YouConnect turns yellow for Wishbone Day
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YouConnect turns yellow for Wishbone Day

Wishbone Week


Because awareness makes a difference!  

Next week, from May 3 to May 7, will undoubtedly be a bright week. We invite everyone who’ll be in contact with us next week to send us a picture before May 8, in which you are wearing at least one yellow garment or accessory (the more yellow the better!). For each submitted photo, YouConnect will sponsor an amount to ZOI, an advocacy group for and by people with Osteogenesis Imperfecta (OI), or brittle bone disease.   

You do not have to be recognizable in the photo, if you prefer. From all submitted photos, we will create a mosaic at the end of the campaign that we will share with our network.   

Why do we want to support ZOI?   
OI is a rare disease, only 0.008% of the world's population has it. Yet everyone at YouConnect knows about OI, because the son of one of our colleagues has the disease. We wanted to give her and her family a boost and, as a part of our vision on corporate social responsibility, we set up a campaign for ZOI. Our colleague already received a lot of support from this association and after our interview with Bruno from ZOI, we understand why. ZOI is an impressive association that runs entirely on volunteers and that moves heaven and earth to support as many fellow sufferers as possible.  

Why next week? 
Every year on May 6, people all over the world come together to celebrate Wishbone Day. On this day, people with OI make themselves heard and want to create more awareness about OI and the impact OI has on their lives.  

What is OI and what does ZOI do?  
No one can explain it better than Mr. Bruno Van Dijck. He is chairman of ZOI and has a mild type of OI himself.  



YouConnect: Hello Bruno. First of all, thank you very much for your time. Let's start at the beginning: What exactly is OI?   

Bruno: OI is a disorder of the connective tissue (collagen). Just as reinforcement bars support concrete structures, collagen supports the bones. If the collagen is of poor quality or insufficiently present, it results in bone fragility. The symptoms are very diverse: bone fractures, blue whites of the eyes (sclera), risk of hearing loss (in the milder form), to crookedness of arms, legs or the spine, overly mobile joints, dental abnormalities, low body height and deformities of the skull.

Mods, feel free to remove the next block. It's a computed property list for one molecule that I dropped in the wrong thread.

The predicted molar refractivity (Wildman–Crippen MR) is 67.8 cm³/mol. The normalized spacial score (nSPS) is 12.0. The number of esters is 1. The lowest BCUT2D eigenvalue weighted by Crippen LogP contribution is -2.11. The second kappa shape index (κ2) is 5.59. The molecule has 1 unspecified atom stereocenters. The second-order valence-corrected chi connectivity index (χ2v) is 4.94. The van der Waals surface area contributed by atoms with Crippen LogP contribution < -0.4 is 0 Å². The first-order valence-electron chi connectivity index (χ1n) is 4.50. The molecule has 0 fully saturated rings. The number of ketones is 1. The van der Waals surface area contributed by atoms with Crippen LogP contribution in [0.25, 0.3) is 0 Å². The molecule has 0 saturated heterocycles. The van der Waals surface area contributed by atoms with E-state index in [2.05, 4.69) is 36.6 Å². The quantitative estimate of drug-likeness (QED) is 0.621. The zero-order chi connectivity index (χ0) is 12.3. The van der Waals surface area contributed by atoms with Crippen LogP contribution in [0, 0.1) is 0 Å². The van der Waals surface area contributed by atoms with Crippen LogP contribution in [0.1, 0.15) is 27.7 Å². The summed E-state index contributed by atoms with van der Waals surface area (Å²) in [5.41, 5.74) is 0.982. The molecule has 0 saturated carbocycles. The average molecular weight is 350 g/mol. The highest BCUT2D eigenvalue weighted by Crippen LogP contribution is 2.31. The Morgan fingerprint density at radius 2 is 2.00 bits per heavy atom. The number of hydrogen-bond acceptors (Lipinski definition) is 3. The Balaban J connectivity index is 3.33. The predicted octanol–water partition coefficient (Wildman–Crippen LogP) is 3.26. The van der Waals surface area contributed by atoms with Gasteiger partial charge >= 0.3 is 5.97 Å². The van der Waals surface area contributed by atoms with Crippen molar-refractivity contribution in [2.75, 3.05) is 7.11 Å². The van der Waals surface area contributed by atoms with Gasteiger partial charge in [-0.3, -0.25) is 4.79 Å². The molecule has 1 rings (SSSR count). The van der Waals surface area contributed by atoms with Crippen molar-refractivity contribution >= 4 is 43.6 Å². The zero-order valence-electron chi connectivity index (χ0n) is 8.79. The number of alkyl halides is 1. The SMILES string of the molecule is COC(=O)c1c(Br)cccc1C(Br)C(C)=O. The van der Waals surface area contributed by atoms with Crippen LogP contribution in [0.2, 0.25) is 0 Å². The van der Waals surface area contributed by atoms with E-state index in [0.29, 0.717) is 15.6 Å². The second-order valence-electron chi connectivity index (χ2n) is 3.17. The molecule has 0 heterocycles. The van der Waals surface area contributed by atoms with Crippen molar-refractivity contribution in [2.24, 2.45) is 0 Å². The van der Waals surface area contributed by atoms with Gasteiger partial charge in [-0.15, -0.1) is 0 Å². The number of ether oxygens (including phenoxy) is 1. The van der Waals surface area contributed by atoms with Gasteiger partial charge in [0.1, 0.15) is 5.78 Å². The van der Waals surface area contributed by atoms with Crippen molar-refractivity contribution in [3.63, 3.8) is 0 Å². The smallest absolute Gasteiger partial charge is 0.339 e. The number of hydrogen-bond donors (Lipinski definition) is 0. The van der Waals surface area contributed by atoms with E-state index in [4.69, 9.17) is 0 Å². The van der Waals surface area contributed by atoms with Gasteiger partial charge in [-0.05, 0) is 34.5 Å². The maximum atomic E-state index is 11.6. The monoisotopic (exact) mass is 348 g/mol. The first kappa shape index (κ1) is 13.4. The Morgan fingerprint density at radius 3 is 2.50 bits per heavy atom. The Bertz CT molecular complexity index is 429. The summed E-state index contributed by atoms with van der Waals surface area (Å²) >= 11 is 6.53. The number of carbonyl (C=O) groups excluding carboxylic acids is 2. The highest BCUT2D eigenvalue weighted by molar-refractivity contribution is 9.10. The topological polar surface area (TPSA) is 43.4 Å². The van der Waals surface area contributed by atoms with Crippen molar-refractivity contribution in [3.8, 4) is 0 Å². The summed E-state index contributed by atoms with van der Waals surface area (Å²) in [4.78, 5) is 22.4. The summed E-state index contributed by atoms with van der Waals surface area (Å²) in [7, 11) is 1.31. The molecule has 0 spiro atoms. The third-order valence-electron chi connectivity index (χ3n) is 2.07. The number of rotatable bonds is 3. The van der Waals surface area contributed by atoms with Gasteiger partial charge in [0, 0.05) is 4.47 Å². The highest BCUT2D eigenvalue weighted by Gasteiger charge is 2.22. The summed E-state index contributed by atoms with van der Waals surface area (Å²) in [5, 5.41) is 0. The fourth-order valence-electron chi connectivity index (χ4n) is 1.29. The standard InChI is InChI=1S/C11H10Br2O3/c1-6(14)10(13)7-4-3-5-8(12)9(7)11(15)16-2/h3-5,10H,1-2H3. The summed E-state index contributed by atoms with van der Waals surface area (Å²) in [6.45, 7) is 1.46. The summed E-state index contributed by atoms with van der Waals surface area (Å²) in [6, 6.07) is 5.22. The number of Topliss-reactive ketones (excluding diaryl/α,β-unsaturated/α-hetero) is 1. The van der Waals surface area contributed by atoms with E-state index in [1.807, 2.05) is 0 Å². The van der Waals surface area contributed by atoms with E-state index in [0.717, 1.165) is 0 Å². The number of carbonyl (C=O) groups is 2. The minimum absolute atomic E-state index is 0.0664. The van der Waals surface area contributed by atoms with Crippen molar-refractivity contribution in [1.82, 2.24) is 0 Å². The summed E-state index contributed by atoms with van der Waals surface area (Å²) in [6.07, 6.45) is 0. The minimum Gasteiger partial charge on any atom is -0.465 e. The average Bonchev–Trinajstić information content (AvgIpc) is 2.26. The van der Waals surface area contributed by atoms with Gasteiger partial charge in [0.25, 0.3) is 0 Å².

YouConnect: I understand that the disease is usually hereditary but with our colleague, there is no one else in the family who has OI, how is this possible?  

Bruno: In most cases, a person gets OI by inheritance through an affected parent or parents who are carriers of the abnormal gene. I got the disorder from my mother and also passed it on to my daughter. But spontaneous mutations also occur: In about 25-30% of patients, both parents are healthy and the mutation is spontaneous.  

YouConnect: OI apparently has different types and degrees so not every patient looks the same and has the same symptoms?  

Bruno: That's right. There are different types and each type has its own characteristics. There are people who have type I, the mildest form, so you can't tell from those individuals that they have OI. Others do have certain physical characteristics, such as a wheelchair, crutches, etc.). This often leads to misunderstandings, even by doctors, who don’t always know the disease that well.  

YouConnect: Our colleague also said that she didn't feel immediately understood by some doctors when the diagnosis of her son was not yet clear.   

Bruno: Unfortunately, this is a recurring story. Even once the diagnosis has been made, it is very important as an OI patient to find a good specialist and to make it clear when you are admitted to hospital that you need special treatment. This is also why we have drawn up a script with ZOI that we would like to present in different hospitals. There is also a project from the Belgian government, a kind of working group for rare bone diseases. There we are working on guidelines for both the patient and the medical community. This is really a fantastic project and we are very happy to have a voice in it.   

YouConnect: That brings us to ZOI. I understand that raising awareness about OI is one of your main goals. Your website also states, "Because awareness makes a difference!" What else do you do as an association?  

Bruno: First of all, we want to be a meeting place for OI patients and their families. It's so good to meet fellow sufferers and share experiences. We have a lot of knowledge that we like to share. We can give tips on subsidies or make contacts for people who travel abroad and want to be sure of good medical support. We also work closely with other international associations and thus have a very large network.   

YouConnect: With our campaign, we not only want to put you in the spotlight, but we’ll also be supporting you financially. What do you do with donations you receive?   

Bruno: Very much. ZOI runs entirely on volunteers. What we don't do is financially support someone individually. However, what we do is stimulate scientific research and co-invest in all kinds of projects for the entire OI community. For example, there is currently a large "impact survey" on OI that is supported by the European OI world. We also organize info moments with guest speakers who talk about all kinds of OI related topics.  


Thank you very much, Bruno, for sharing your story. For people who want to know more about OI or ZOI, please take a look at their website.  

All ProudConnectors are looking forward to next week and we hope our inbox turns bright yellow!  


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